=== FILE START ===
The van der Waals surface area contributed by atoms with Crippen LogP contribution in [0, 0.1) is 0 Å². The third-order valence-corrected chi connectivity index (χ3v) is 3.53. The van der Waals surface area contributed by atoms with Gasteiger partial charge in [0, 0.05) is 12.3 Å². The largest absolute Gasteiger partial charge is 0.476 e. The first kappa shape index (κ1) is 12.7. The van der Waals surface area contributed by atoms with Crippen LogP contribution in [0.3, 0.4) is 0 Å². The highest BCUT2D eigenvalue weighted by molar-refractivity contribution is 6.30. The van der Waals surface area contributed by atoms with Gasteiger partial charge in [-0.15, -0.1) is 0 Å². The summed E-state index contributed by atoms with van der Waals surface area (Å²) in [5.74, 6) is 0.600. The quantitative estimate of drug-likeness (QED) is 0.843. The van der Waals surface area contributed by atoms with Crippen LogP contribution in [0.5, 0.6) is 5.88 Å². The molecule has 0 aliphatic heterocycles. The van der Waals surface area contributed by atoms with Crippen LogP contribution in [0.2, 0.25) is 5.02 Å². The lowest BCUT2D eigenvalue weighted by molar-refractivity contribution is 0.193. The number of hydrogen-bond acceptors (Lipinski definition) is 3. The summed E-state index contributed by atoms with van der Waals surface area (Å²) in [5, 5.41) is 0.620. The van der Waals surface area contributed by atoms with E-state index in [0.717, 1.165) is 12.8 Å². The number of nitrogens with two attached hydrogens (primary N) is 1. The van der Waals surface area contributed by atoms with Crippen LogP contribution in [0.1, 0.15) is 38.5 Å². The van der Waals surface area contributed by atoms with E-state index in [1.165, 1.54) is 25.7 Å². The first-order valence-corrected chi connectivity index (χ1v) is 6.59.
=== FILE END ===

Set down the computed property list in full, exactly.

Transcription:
The van der Waals surface area contributed by atoms with Crippen LogP contribution in [0, 0.1) is 0 Å². The third-order valence-corrected chi connectivity index (χ3v) is 3.53. The van der Waals surface area contributed by atoms with Gasteiger partial charge in [0, 0.05) is 12.3 Å². The largest absolute Gasteiger partial charge is 0.476 e. The first kappa shape index (κ1) is 12.7. The van der Waals surface area contributed by atoms with Crippen LogP contribution in [0.3, 0.4) is 0 Å². The highest BCUT2D eigenvalue weighted by molar-refractivity contribution is 6.30. The van der Waals surface area contributed by atoms with Gasteiger partial charge in [-0.15, -0.1) is 0 Å². The summed E-state index contributed by atoms with van der Waals surface area (Å²) in [5.74, 6) is 0.600. The quantitative estimate of drug-likeness (QED) is 0.843. The van der Waals surface area contributed by atoms with Crippen LogP contribution in [0.5, 0.6) is 5.88 Å². The molecule has 0 aliphatic heterocycles. The van der Waals surface area contributed by atoms with Crippen LogP contribution in [0.2, 0.25) is 5.02 Å². The lowest BCUT2D eigenvalue weighted by molar-refractivity contribution is 0.193. The number of hydrogen-bond acceptors (Lipinski definition) is 3. The summed E-state index contributed by atoms with van der Waals surface area (Å²) in [5, 5.41) is 0.620. The van der Waals surface area contributed by atoms with E-state index in [0.717, 1.165) is 12.8 Å². The number of nitrogens with two attached hydrogens (primary N) is 1. The van der Waals surface area contributed by atoms with Crippen LogP contribution in [0.1, 0.15) is 38.5 Å². The van der Waals surface area contributed by atoms with E-state index in [1.165, 1.54) is 25.7 Å². The first-order valence-corrected chi connectivity index (χ1v) is 6.59.